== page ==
In this work, numerical calculations were performed for the frequency dispersion of the optical activity of a nonideal superlattice made up of layers of impurity molecular crystals. The latter condition widens the possibilities of simulating composite materials because it permits one to continuously vary their gyrotropy properties and the disordering parameters (with respect to the composition or/and thickness). For the gyrotropic potassium dithionate sublattice we take as defect layers a model molecular crystal with vacancies. of such a system is obviously a function not only of foreign layer concentration but of vacancy concentration as well.

### 2. Specific Rotation Angle of Light Polarization Plane in Nonideal 1D Superlattice

In keeping with the above mentioned approximate approach, the rotation angle of the polarization plane of light has the following form:

(1) |

In Equation (1) and are the configuration dependent thickness of the α-th layer of the *n**-*th unit cell and the specific rotation angle of the plane of polarization of light caused by this layer, respectively, σ is the number of layers of the unit cell. It is evident that Equation (1) is valid for the case of light propagation along layer optical axes perpendicular to the plane of the layers of a nonideal, topologically ordered, 1D superlattice consisting of *N *unit cells. We suppose that the number of cells *N *is so large that it is possible to form a configuration that averages in correspondence with the general principles of physics of disordered systems.

According to Ziman ^{[7]}, the experimentally measured rotation angle is defined as , where is the configuration averaging operator that acts on the configuration-dependent function . There are two types of disorders in the considered nonideal 1D superlattice; therefore, there are two types of configuration dependences. The disordering of the first type is caused by the fact that the superlattice contains extraneous (defective) layers that differ from the corresponding layers of an ideal system in the physico-chemical composition (the corresponding configuration_dependent quantity is ). The second disordering is caused by the presence of layer defects that differ from an ideal superlattice in thickness (the corresponding configuration_dependent quantity is ). It is evident that these factors do not depend on each other. The connection of and with the configuration-dependent stochastic variables and has the following form:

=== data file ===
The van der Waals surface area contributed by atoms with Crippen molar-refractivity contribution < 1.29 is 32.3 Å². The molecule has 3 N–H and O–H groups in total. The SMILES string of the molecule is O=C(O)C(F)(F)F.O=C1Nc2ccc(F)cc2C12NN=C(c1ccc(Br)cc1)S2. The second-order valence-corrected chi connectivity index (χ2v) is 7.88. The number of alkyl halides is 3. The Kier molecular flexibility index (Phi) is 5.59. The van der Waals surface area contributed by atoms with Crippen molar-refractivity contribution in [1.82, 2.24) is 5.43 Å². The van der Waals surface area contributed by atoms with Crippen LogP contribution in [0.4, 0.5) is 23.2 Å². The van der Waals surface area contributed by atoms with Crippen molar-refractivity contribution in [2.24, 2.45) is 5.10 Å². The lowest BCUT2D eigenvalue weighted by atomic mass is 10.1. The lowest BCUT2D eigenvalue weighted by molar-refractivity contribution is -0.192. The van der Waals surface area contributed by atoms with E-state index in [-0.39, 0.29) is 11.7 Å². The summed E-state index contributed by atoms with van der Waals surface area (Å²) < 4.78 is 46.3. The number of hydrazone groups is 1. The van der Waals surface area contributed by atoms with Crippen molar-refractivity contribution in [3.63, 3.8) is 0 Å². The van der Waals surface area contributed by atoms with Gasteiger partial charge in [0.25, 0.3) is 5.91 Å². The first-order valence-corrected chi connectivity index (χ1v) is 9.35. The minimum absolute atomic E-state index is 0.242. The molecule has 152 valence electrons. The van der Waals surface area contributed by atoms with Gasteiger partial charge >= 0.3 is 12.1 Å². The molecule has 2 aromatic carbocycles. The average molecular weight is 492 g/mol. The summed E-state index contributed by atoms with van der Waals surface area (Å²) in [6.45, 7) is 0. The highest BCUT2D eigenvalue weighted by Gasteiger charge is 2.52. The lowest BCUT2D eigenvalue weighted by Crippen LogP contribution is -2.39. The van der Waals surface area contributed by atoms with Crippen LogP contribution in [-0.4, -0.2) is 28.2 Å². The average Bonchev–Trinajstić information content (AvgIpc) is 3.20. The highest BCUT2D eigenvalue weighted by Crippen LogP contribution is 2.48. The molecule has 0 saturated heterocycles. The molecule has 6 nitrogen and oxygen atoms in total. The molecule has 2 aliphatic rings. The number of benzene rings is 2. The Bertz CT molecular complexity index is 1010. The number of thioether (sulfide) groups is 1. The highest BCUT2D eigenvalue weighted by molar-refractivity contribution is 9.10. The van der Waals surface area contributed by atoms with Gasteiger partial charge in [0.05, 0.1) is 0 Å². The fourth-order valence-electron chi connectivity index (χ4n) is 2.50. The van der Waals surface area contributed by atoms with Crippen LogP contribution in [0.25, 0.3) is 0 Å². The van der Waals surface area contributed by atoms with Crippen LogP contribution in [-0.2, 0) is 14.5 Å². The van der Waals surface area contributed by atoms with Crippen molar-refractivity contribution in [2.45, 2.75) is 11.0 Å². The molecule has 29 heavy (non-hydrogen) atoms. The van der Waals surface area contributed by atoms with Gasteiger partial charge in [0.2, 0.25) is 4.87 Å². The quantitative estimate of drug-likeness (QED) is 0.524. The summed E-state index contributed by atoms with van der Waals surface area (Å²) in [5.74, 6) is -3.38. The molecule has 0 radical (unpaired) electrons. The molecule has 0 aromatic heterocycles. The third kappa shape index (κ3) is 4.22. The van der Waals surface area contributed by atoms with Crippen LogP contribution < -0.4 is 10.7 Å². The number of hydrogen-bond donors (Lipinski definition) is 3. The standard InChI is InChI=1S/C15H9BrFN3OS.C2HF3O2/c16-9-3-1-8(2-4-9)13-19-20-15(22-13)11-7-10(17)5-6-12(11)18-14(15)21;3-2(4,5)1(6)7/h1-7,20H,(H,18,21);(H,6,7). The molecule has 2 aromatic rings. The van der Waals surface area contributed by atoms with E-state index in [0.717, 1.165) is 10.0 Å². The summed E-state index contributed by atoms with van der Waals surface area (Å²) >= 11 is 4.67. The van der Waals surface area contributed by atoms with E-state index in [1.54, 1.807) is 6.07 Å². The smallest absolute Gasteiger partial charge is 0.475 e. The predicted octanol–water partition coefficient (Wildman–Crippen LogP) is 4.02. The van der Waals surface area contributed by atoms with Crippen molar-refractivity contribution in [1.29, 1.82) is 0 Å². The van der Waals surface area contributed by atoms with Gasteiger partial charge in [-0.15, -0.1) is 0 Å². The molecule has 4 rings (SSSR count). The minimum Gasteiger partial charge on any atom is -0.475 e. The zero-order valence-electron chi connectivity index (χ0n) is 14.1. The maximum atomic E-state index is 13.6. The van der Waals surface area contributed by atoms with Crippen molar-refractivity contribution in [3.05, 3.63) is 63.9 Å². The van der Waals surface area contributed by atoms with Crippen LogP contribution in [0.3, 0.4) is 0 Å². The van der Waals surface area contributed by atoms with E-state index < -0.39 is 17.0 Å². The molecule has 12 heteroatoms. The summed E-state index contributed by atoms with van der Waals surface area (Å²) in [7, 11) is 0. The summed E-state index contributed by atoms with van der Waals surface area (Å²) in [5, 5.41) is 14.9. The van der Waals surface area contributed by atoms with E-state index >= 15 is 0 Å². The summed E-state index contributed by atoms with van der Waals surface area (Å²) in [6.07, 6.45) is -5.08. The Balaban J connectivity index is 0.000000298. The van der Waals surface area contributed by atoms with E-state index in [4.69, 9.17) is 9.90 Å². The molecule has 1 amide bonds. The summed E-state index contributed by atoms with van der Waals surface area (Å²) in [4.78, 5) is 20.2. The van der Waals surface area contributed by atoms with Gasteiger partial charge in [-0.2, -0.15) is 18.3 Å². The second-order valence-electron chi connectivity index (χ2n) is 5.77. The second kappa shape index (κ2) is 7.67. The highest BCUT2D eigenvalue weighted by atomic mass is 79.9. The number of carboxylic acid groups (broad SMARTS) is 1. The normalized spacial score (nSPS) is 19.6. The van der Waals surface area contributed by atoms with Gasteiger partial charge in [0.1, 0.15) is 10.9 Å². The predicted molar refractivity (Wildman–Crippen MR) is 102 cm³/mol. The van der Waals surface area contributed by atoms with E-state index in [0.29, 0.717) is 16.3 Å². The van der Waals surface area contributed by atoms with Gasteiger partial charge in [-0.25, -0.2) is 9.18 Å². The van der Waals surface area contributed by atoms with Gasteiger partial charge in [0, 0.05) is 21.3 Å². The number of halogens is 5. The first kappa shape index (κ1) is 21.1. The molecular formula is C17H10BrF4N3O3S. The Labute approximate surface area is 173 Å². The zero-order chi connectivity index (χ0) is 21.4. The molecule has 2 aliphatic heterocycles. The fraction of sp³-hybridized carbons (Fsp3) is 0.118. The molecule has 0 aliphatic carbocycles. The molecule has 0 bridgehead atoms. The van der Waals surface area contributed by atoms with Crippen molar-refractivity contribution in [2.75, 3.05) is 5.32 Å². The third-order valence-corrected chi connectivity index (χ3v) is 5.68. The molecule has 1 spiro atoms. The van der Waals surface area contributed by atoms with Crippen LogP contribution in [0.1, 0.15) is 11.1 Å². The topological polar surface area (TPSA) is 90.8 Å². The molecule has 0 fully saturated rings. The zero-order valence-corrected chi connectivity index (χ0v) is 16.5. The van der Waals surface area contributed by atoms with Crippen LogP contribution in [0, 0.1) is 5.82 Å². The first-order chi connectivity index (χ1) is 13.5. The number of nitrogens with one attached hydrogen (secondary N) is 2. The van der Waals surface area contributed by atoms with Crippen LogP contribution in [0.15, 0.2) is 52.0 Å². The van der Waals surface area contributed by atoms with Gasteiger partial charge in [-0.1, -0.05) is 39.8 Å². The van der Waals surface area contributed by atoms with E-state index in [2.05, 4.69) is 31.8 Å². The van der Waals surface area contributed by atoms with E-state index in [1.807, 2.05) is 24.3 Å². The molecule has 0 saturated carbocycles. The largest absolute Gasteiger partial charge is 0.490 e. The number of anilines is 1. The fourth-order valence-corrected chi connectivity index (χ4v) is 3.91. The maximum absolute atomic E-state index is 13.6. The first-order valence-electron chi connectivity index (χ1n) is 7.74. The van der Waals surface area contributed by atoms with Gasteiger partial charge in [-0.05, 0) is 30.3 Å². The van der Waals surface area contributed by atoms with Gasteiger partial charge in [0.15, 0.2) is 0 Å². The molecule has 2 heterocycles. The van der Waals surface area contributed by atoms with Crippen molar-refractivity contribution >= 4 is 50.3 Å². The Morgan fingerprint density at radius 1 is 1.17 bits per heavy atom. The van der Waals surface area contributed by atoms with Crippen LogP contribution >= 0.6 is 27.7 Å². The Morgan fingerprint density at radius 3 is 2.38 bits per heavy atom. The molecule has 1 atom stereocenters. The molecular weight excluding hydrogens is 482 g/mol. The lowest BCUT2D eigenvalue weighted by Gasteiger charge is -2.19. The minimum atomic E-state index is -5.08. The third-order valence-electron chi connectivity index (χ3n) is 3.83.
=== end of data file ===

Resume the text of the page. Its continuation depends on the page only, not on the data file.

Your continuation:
(2) |

and

(3) |

Here , if the-th layer of the *n*-th unit cell is the layer of -type ( and - in any other case; , if thickness of the - th layer of the *n*-th unit cell equals ( and - in any other case. is the specific rotation angle of the - th layer of type. Now and then index enumerates layers of variable composition, - of variable thickness.

Using Equations (1)–(3) and the averaging rules for , we obtain the following expression:

(4) |

where

are the concentrations of defects of layers that differ from the layers of the basic compound (for which the layers of the first sort are conventionally taken) in the composition and/or thickness, respectively. The first summand in Equation (4) corresponds to the rotation angle of the light polarization plane of an ideal 1D superlattice made up of layers of the first sort. The second summand is caused by the disordering of the superlattice with respect to the composition; it vanishes in the absence of variations in the composition. The third summand reflects disordering in the thickness (in the absence of this disordering, this summand vanishes). The last summand is caused by the simultaneous disordering of the superlattice with respect to both the composition and the thickness of the layers. The absence of at least one of the disorderings leads to the vanishing of the fourth summand in Equation (4). Each of the four summands of (4) in the sum over α has the meaning of the rotation angle per one unit cell. Unlike (which is measured in degrees/unit of length), these angles are measured in degrees.